Insurance is a relationship business. How do you balance the difference between networking and selling in your interactions? How do you “tone down the agenda” and “turn up the relationship”? TF: The secret is to not think about

Find out what the other person likes to do in his or her spare time, and relate any similar experiences you may have had. People love to talk about their hobbies or passions, and it will put them in a good mood.

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September 2014 / THE ONTARIO BROKER


COMMUNITY VIEW THE STARS WERE OUT... Outdoor Movie Night was held in Caledonia on Saturday, August 9. The event was organized by Caledonia BIA and sponsored by several local businesses, including Haldimand Insurance Brokers and Stars on Stage Dance & Performing Arts Inc. Admission was free, but dancers from the dance studio visited attendees and collected donations for the Caledonia Food Bank. Beyond the movie, Haldimand Insurance had a booth with a spin wheel, where participants could win an assortment of prizes, including fuzzy, magenta Bipper blankets; Stars on Stage held a BBQ, with proceeds to help pay for dance competitions. A heartfelt thanks to our business community, without whose assistance events like this would not be possible. Left to right: Dancers from Stars on Stage and Bipper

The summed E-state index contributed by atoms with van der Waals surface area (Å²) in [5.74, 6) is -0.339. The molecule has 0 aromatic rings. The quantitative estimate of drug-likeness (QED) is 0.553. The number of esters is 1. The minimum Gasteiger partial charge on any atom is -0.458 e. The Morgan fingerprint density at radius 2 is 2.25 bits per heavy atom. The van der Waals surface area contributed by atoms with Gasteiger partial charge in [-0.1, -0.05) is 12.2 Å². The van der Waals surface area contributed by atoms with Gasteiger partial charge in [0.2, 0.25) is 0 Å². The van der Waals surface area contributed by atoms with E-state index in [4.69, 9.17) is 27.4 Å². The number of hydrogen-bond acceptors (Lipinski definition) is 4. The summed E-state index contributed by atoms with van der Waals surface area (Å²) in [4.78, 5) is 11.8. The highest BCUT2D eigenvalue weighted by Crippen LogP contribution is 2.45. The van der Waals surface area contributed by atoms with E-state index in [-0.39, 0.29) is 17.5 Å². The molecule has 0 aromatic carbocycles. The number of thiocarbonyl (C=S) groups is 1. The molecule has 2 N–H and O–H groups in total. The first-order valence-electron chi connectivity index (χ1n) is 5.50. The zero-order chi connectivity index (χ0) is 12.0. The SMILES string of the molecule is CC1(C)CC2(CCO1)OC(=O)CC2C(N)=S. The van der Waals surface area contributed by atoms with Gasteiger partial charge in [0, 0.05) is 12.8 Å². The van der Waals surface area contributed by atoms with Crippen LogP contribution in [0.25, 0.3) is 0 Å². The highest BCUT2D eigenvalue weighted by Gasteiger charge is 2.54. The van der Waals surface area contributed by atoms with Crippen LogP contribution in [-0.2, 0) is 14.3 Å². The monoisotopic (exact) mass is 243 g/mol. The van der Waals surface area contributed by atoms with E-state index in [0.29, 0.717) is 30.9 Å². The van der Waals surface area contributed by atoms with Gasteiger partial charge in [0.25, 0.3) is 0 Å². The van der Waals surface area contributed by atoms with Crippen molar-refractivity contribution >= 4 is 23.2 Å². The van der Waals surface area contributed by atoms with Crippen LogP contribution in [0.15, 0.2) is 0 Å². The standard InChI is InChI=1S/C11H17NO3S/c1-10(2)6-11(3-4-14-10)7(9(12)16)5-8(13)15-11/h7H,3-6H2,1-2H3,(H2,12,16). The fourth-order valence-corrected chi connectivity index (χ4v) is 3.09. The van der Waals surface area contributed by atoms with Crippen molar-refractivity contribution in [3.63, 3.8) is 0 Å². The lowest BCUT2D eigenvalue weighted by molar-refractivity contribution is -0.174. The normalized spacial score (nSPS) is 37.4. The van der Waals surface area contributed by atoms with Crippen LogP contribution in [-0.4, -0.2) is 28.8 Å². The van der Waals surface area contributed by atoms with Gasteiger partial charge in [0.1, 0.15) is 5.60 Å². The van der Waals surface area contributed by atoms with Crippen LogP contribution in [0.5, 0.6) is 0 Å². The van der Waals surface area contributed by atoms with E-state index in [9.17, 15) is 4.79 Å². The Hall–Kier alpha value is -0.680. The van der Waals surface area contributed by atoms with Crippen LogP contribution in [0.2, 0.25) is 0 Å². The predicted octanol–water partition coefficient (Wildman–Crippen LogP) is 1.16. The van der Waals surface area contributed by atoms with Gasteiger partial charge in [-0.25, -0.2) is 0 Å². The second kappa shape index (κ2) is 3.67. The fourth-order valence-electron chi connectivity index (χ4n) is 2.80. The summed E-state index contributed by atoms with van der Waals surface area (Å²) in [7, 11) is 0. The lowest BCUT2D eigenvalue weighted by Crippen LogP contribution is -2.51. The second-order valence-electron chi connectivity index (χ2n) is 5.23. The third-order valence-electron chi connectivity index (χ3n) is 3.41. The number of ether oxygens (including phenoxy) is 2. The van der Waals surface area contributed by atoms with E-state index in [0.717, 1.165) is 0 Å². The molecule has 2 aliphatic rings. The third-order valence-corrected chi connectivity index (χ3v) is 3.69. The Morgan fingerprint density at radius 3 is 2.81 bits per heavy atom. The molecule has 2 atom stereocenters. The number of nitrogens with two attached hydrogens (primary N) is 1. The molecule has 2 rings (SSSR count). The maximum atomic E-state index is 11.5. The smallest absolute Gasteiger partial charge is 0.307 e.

RUNNING/WALKING WITH HEART Danny Marceau, YBC team leader for Territory 7, registered a YBC team in the Kitchener Kids with Cancer 5K Run or Walk on Sunday, August 24. Money raised is in support of the Pediatric Oncology Group of Ontario (POGO). In all, the run/walk helped raise about $10,000 for this great cause. Left to right: Danny Marceau and Caroline Rose, both employees of the Ontario Teachers Insurance Plan (OTIP).



18 September 2014 / THE ONTARIO BROKER